Don’t …Use Alarms
Studies indicate deep sleepers rarely hear
smoke detectors and can sleep through fire/burglar alarms.
Alarms alone are ineffective as the key component for ending
bedwetting. Because the bedwetter is in such a deep sleep,
they cannot be expected to hear anything.
Don’t… Use Drugs
According to the American Academy of Pediatrics,
less than 1% of bedwetting cases are caused by a medical problem.
Drugs are merely a temporary fix for a complicated problem,
and, of course, have side effects. Therefore, why would drugs
be prescribed as often as they are? Drugs do not get to the
core of the problem – the sleep disorder. Additionally,
drugs cannot increase the size of an underdeveloped bladder.
Disposable diapers, (Pull-Ups and Goodnights),
simply prolong a child’s suffering from bedwetting.
They serve to keep the sheets dry, yes, but the child remains
wet all night long. Wearing diapers does not address the underlying
and most important issue: the deep sleep disorder that causes
the bedwetting. Most importantly, an older child wearing diapers
tends to feel ashamed, and they are at risk for being humiliated
if “discovered” at sleepovers.
Scold for Wet or Dry Nights
The child is not wetting the bed on purpose.
It is unfair to reward or scold for something that is totally
out of the child’s control. The bedwetter is in the
same deep sleep as a sleep walker, or a person with sleep
apnea. Imagine being blamed for something that you can’t
Don’t …Wait To
Advice to wait for your child to outgrow
bedwetting is the worst advice you can get. While the child
waits, they continue to feel different, burdened by shame
and secrecy. Bedwetters can suffer with emotional pain and
damage to self-esteem, especially when it continues well into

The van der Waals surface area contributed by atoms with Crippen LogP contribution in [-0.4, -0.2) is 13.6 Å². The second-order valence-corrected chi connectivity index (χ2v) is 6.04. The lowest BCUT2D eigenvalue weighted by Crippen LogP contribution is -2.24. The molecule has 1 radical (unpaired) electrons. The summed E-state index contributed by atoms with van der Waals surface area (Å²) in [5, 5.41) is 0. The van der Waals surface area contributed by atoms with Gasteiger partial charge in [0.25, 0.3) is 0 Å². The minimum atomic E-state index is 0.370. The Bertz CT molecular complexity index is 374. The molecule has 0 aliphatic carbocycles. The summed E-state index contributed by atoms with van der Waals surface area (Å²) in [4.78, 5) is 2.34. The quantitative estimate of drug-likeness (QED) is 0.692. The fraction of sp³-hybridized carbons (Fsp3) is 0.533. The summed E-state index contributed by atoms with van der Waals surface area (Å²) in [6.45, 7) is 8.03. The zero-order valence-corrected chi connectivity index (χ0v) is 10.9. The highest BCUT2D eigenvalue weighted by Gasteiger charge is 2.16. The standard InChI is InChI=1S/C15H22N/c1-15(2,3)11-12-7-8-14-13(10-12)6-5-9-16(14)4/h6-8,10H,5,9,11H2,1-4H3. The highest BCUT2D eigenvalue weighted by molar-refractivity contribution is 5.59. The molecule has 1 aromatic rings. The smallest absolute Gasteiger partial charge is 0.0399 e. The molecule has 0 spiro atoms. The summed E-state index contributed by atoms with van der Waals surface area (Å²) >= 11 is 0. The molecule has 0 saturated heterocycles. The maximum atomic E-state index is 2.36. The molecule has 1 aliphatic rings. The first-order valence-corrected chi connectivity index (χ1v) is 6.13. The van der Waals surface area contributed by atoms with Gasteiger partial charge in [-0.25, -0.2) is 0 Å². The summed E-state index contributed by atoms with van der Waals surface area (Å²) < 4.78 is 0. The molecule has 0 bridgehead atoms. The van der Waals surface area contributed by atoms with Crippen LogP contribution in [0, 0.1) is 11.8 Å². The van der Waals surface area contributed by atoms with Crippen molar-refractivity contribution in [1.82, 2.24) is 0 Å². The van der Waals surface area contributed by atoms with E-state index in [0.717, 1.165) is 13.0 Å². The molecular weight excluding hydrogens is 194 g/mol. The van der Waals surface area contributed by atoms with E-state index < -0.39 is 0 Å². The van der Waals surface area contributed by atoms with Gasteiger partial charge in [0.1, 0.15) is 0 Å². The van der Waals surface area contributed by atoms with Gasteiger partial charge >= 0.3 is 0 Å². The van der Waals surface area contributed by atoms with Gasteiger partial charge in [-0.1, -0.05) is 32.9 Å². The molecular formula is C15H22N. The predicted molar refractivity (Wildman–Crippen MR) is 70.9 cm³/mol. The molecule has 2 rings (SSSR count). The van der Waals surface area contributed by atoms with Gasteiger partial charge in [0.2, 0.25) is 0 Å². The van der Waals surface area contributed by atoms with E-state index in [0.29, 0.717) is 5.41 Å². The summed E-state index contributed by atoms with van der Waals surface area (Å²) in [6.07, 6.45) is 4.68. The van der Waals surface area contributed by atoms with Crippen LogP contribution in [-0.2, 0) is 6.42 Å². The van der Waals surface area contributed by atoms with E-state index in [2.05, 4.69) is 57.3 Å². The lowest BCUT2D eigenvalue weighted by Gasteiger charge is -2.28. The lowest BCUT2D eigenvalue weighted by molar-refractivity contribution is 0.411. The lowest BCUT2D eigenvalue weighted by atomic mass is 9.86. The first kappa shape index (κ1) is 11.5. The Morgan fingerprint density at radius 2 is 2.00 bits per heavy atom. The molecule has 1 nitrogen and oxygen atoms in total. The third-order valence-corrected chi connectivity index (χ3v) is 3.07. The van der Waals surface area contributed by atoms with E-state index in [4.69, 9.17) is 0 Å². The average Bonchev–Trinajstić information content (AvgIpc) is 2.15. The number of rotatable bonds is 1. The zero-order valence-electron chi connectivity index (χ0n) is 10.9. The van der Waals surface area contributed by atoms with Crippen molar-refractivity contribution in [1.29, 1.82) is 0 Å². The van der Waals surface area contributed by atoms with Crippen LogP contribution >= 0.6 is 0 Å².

adulthood. Most importantly, if a child were to outgrow bedwetting,
then they are left with a sleep disorder that can no longer
be changed. Symptoms of the sleep disorder will continue to
manifest into adulthood, such as sleep apnea, sleep walking,
and not feeling rested.
And that’s not all…
– (tributyl tin) This environmental
pollutant, (found in disposable diapers), which has been in
headlines for months because of its extremely high toxicity,
has a hormone-like effect. It is absorbed through the skin,
and the smallest concentrations of TBT can damage people’s
immune systems and impair their hormonal system.
– In the US alone, 20 BILLION disposables
are dumped into landfills each year! It takes about 500 years
to decompose-only if exposed to air and sun. Since most diapers
are wound up tight and put in garbage bags and then capped
at the landfills, the diapers, in essence, mummify. 30% of
the disposables are not compostable. Disposables take up one
third of our landfills, making them number three behind newspapers
and beverages containers.
Click here to listen as Director Gaile Nixon discusses our treatment protocol during a national radio talk show interview.
Gaile talks about her personal experience with bedwetting, and how that experience helps her understand the challenges that bedwetters face daily.